by Farah Ghuznavi
I write to be honest, free and meaningful, to paint important pictures. It is a lifelong commitment to converse with the world, to make sense of it, and make a contribution of substance to it. Writing is a disease with no known cure. There is neither peace nor fulfilment without it. The more we do it, the more we are consumed by it.
Tell us about your most recent book or writing project. What were you trying to say or achieve with it?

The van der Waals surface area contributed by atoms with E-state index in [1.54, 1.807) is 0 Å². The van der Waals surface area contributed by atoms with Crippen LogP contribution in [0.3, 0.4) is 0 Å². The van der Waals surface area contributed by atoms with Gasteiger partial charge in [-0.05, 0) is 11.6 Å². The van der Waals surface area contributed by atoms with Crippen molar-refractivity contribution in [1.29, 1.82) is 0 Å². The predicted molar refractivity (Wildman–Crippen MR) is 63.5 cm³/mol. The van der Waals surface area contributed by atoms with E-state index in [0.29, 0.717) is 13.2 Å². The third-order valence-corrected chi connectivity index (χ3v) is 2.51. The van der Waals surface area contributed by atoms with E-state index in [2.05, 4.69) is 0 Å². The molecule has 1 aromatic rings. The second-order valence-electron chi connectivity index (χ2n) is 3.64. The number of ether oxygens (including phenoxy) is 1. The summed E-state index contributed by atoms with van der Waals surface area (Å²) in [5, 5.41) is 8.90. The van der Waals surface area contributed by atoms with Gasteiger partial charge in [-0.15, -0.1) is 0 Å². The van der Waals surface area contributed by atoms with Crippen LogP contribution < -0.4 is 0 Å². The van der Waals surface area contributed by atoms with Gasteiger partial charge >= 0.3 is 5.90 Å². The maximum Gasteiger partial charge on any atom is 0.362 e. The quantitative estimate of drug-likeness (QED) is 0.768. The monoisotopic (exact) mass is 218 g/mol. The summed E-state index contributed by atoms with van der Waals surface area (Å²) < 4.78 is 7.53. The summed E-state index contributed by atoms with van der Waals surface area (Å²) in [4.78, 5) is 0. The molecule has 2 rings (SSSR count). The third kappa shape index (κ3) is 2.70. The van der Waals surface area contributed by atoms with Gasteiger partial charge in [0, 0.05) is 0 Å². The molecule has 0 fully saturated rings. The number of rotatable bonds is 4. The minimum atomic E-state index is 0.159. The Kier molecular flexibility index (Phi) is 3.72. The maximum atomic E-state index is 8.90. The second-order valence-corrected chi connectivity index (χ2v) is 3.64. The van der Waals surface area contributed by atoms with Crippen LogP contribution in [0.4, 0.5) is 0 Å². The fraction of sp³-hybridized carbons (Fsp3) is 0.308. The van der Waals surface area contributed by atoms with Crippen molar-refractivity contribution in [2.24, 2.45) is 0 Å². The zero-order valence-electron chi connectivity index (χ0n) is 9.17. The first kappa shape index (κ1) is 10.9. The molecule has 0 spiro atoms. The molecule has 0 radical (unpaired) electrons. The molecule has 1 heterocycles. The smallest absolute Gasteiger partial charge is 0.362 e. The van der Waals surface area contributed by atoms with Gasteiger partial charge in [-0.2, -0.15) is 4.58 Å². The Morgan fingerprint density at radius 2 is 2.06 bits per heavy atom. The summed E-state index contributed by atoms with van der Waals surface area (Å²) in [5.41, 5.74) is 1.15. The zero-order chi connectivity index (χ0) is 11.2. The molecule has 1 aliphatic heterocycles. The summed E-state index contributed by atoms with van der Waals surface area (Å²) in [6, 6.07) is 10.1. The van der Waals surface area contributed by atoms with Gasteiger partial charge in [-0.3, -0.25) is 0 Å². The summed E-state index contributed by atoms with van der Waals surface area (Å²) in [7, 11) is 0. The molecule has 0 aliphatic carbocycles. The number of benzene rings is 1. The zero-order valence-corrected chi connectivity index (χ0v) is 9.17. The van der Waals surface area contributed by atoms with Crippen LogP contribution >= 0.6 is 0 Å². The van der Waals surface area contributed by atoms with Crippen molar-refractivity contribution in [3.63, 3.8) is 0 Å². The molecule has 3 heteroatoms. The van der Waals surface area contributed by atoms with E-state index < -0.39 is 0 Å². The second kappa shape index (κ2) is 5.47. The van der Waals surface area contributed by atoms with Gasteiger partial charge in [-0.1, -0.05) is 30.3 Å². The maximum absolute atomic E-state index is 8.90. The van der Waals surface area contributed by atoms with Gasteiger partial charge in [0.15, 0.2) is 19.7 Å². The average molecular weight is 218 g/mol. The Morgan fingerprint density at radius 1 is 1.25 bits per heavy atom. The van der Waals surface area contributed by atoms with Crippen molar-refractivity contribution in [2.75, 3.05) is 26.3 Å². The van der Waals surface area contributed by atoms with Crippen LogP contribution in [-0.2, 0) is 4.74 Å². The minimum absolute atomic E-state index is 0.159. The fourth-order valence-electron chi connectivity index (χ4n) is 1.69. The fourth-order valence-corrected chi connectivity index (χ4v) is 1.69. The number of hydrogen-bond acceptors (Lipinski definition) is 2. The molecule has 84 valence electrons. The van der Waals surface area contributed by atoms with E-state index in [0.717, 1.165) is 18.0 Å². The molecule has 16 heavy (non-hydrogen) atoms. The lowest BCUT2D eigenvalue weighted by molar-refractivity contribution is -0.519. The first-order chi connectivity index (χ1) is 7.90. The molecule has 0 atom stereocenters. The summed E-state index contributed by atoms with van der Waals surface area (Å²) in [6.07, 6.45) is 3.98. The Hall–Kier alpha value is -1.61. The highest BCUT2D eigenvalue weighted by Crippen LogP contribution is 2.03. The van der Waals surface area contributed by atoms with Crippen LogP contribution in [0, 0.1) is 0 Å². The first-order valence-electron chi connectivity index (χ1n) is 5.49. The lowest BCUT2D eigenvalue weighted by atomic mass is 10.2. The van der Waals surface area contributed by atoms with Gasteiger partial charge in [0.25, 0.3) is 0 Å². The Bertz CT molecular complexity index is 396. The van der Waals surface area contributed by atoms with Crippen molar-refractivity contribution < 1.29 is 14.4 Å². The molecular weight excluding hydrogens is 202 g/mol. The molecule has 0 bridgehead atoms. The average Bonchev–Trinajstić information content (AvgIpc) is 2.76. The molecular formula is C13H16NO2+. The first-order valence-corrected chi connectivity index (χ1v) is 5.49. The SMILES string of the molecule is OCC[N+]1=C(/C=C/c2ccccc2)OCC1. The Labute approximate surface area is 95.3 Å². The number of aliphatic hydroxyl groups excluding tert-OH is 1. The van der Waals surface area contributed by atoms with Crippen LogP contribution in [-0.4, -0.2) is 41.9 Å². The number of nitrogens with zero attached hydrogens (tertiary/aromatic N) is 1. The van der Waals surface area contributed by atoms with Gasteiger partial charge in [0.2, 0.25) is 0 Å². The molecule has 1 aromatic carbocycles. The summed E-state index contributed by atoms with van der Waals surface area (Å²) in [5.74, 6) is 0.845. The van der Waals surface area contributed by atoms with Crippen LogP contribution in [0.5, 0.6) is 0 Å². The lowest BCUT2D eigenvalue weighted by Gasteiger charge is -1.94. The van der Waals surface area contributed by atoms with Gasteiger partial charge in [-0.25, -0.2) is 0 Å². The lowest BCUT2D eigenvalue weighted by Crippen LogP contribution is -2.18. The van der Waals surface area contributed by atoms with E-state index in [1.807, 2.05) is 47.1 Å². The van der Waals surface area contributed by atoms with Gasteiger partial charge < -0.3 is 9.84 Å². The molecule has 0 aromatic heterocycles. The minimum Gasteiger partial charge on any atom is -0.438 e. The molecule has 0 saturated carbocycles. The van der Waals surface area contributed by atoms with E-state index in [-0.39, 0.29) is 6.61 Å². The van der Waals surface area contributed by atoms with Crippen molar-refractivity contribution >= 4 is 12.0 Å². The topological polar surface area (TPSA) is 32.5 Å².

I have been polishing a play about garments workers in Bangladesh, scheduled to be staged in the UK next year. At the same time, I wrote a commissioned screenplay for an independent film that tells the origin story of a female detective. It has been a wonderful learning experience, which, in turn, has seen me delve into a previously unexplored literary medium. My most recent book is the short story collection, Yours, Etcetera, which came out at the Dhaka Literary Festival in November 2015, and unlocked the novel that has been festering in my mind for some time, freeing me to begin it. The collection makes a comprehensive statement about what I try to say with my writing: socio-political impressions with the central recurring themes of absurdism, existentialism and humanism.